Hey there. As you’re aware if you’re reading this article, we’ve been counting down the days and weeks until the beginning of the Iowa football season and previewing each of Iowa’s opponents in 2020. Welp, the Big Ten has announced that fall sports will not happen, and there’s “hope” that a season will be played in the spring.
Will the spring season actually happen? If I were a betting blogger, I’d invest my entire life savings on ‘No!’ and that other conferences won’t be playing this fall either, despite their best wishes. Or maybe they will? Or maybe the Big Ten and the PAC-12 will play in the spring when everyone else is playing in the fall? Nobody knows!
Regardless, we’re already here, blogging away about Iowa’s opponents for the upcoming season, and we’re gonna need a lot of content to fill these months, so we’ll keep on keeping on. Just note, we are assuming at this point that these games will get played, and that the rosters in the spring will be the same as the fall. Will that come true? Probably not! But who cares?
This week we’re previewing the Maryland Terrapins, who are looking to rebound in 2020 after a promising 2-0 start in 2019 culminated in a 3-9 season.
2019 Record: 3-9 (1-8), 6th in Big Ten East
If you somehow only watched the first two weeks of the 2019 college football season and also only happened to watch the Maryland Terrapins, you’d think you witnessed the birth of one of the greatest offensive teams...ever?
The Terrapins obliterated their opponents by scoring 142 points in their first two games, a 79-0 win against Howard and a 63-20 win against No. 21 ranked Syracuse in Mike Locksley’s first season as head coach. A 20-17 loss at Temple was disappointing but not out of the question. And then...things got bad. Maryland lost 59-0 to No. 12 Penn State, blew out Rutgers, 48-7, and didn’t score more than 28 points again for the rest of the season, ending with a 3-9 record.
Thankfully, the Terrapins return a lot of players from last season, all of whom are hoping to redeem themselves after a dismal 2019 campaign.
The Terrapins return pretty much everyone on offense from 2019 except at running back. Javon Leake has graduated after leading the team in rushing last season with 736 yards and 8 touchdowns, along with second-leading rusher Anthony McFarland Jr, who tallied 614 yards and 8 touchdowns.
Defensively, it’s a bit of a different story. The biggest losses for Maryland defensively come from the departure of Marcus Lewis, Tino Ellis and Antoine Brooks Jr., the team’s starting corners. The defensive line also saw a lot of loss due to graduation, and will be greatly assisted by community college transfers Mosiah Nasil-Kite and Ami Finau.
They key for success for Maryland — whenever Big Ten Football gets played again — will rest in the offseason progress of its numerous returners on both sides of the ball. While losing its top two running backs, the Terps still return most of their other starters from 2019.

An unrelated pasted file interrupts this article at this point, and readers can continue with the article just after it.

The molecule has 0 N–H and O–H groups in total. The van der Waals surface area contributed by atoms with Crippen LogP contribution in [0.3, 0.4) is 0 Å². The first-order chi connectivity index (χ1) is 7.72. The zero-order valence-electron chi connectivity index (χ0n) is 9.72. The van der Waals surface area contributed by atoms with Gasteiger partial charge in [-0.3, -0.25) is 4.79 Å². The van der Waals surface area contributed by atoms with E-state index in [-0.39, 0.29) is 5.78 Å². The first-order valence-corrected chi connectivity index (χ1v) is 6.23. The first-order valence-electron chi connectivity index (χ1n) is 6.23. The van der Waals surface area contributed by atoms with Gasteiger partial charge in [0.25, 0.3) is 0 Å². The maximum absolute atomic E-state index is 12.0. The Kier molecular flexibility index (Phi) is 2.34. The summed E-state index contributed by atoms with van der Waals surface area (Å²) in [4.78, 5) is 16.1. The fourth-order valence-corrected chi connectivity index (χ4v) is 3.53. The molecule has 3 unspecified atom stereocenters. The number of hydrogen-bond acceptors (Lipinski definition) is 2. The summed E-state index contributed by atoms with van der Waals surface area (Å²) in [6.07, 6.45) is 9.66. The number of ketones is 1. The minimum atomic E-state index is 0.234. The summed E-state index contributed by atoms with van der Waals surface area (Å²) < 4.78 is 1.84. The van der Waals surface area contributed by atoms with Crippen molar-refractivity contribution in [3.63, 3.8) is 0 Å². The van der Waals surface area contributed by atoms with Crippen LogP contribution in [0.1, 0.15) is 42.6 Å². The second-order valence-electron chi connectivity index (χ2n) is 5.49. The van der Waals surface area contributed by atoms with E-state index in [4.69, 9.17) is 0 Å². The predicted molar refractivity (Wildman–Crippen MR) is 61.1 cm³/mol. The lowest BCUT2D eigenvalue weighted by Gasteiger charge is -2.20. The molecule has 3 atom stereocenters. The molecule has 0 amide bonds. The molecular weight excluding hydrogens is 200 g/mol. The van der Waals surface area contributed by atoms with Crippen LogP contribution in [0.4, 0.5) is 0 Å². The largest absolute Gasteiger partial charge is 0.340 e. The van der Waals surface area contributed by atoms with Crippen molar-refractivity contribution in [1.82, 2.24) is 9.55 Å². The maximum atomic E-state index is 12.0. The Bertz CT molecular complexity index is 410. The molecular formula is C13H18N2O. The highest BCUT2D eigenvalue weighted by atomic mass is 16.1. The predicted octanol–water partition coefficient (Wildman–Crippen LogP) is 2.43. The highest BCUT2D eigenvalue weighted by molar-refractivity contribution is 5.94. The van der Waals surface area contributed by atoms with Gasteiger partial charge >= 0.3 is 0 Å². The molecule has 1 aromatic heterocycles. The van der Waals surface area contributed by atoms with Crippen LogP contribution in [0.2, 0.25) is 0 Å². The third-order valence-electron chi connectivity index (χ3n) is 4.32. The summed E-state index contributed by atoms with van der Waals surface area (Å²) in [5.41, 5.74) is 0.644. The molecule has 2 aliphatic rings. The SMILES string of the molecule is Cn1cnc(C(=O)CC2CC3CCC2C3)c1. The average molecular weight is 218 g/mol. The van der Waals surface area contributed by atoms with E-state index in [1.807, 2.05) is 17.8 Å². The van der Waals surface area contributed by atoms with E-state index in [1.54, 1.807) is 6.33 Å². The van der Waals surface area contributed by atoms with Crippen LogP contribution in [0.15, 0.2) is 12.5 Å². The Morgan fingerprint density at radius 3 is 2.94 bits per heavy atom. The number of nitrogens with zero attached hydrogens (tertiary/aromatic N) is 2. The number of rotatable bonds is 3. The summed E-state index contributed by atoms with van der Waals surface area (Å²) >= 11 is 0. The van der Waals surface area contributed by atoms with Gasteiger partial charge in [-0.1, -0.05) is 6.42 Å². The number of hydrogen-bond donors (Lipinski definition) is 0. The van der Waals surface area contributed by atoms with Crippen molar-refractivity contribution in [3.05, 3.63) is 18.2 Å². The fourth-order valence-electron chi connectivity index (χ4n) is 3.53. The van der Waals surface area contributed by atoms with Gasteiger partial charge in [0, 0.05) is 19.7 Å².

A key component will be deciding who will be under center. Josh Jackson, a transfer from Virginia Tech, put up some great numbers in the beginning of the season and tallied 1,274 yards and 12 touchdowns last season, but was inconsistent. A competition was expected in the spring for the starting position between Jackson, Tyler DeSue and Lance DeGendre, who all received snaps last season.
Whoever lines up at quarterback will be throwing to Dontay Demus Jr., who tallied 625 yards and 6 touchdowns on 41 receptions last season, along with DJ Turner, who is returning from injury. Joining him in returning from injury will be Jeshaun Jones, a standout in 2018, as well, along with receivers Darryl Jones and Carlos Carriere. Tight end Chigoziem Okonkwo figures to be a target for QB1 as well. And while the team lost running backs, it will feature a veteran offensive line at tackle and center and talent behind the line as well, mainly Tayon Fleet-Davis, who logged 265 yards for an average of 4.2 per possession last season.
Defensively, the Terps also return plenty of starters from 2019, too, but will need to see improvement in every area after being one of the worst defenses in the conference. Ayinde Ele ranked 12th in the conference in tackles last season; he and defensive lineman Nick Cross will highlight the Terrapin defense. Many other starters return at linebacker, too, but again, the team will need noticeable improvement if it wants to avoid a repeat of 2019.
The team also returns starters at special teams with kicker Joseph Petrino heading into his third season, and the team will hope to find consistency at punter from either Colton Spangler or Anthony Pecorella, who traded punts last season.
There’s enough experienced talent across both sides of the ball for Maryland to be improved in...whatever the next season of football is, but a lot of that will ride on improvement defensively and consistency at quarterback from whoever earns the starting position.
However, if the 10-game, conference only schedule happens, I’d guess Maryland will be in for another tough season, with the only on-paper likely wins coming against Rutgers, Northwestern and maybe Indiana and Michigan State. Otherwise, I don’t know how the Terps pull off wins with a schedule rounded out by Iowa, Wisconsin, Michigan, Penn State, Ohio State and Minnesota. Oof.
We don’t know if this one will remain on the revised-revised schedule after being added a week before the fall season was pushed off entirely. If it is played, this game might be a but of a toss-up, but I think Iowa has enough difference in talent on both sides of the ball to pull off a close win.
Iowa 24, Maryland 21